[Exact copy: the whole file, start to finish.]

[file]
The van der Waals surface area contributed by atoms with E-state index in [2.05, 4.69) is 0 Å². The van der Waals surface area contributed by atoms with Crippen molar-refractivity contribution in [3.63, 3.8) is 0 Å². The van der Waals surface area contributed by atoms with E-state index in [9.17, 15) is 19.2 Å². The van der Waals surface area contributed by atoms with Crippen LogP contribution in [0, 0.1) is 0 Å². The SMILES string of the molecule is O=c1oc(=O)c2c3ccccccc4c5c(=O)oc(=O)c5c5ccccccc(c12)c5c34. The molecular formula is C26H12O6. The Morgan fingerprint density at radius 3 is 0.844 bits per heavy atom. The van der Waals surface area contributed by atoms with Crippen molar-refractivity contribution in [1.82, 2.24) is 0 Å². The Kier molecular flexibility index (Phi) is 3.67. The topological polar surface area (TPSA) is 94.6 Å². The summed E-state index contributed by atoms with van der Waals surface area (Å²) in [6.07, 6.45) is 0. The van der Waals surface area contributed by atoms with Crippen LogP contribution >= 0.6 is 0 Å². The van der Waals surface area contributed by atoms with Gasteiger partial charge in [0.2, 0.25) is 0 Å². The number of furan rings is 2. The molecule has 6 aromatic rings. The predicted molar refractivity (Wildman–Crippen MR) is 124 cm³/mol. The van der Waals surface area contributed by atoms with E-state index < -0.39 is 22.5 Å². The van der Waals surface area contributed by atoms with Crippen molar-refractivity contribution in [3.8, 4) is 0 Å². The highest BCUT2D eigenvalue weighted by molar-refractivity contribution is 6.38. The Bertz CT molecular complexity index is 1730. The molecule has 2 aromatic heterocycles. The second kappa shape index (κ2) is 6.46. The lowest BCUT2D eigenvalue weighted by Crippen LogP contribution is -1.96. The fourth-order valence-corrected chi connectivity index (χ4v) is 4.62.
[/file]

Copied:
The van der Waals surface area contributed by atoms with E-state index in [2.05, 4.69) is 0 Å². The van der Waals surface area contributed by atoms with Crippen molar-refractivity contribution in [3.63, 3.8) is 0 Å². The van der Waals surface area contributed by atoms with E-state index in [9.17, 15) is 19.2 Å². The van der Waals surface area contributed by atoms with Crippen LogP contribution in [0, 0.1) is 0 Å². The SMILES string of the molecule is O=c1oc(=O)c2c3ccccccc4c5c(=O)oc(=O)c5c5ccccccc(c12)c5c34. The molecular formula is C26H12O6. The Morgan fingerprint density at radius 3 is 0.844 bits per heavy atom. The van der Waals surface area contributed by atoms with Crippen molar-refractivity contribution in [1.82, 2.24) is 0 Å². The Kier molecular flexibility index (Phi) is 3.67. The topological polar surface area (TPSA) is 94.6 Å². The summed E-state index contributed by atoms with van der Waals surface area (Å²) in [6.07, 6.45) is 0. The van der Waals surface area contributed by atoms with Crippen LogP contribution >= 0.6 is 0 Å². The van der Waals surface area contributed by atoms with Gasteiger partial charge in [0.2, 0.25) is 0 Å². The number of furan rings is 2. The molecule has 6 aromatic rings. The predicted molar refractivity (Wildman–Crippen MR) is 124 cm³/mol. The van der Waals surface area contributed by atoms with E-state index < -0.39 is 22.5 Å². The van der Waals surface area contributed by atoms with Crippen molar-refractivity contribution in [3.8, 4) is 0 Å². The highest BCUT2D eigenvalue weighted by molar-refractivity contribution is 6.38. The Bertz CT molecular complexity index is 1730. The molecule has 2 aromatic heterocycles. The second kappa shape index (κ2) is 6.46. The lowest BCUT2D eigenvalue weighted by Crippen LogP contribution is -1.96. The fourth-order valence-corrected chi connectivity index (χ4v) is 4.62.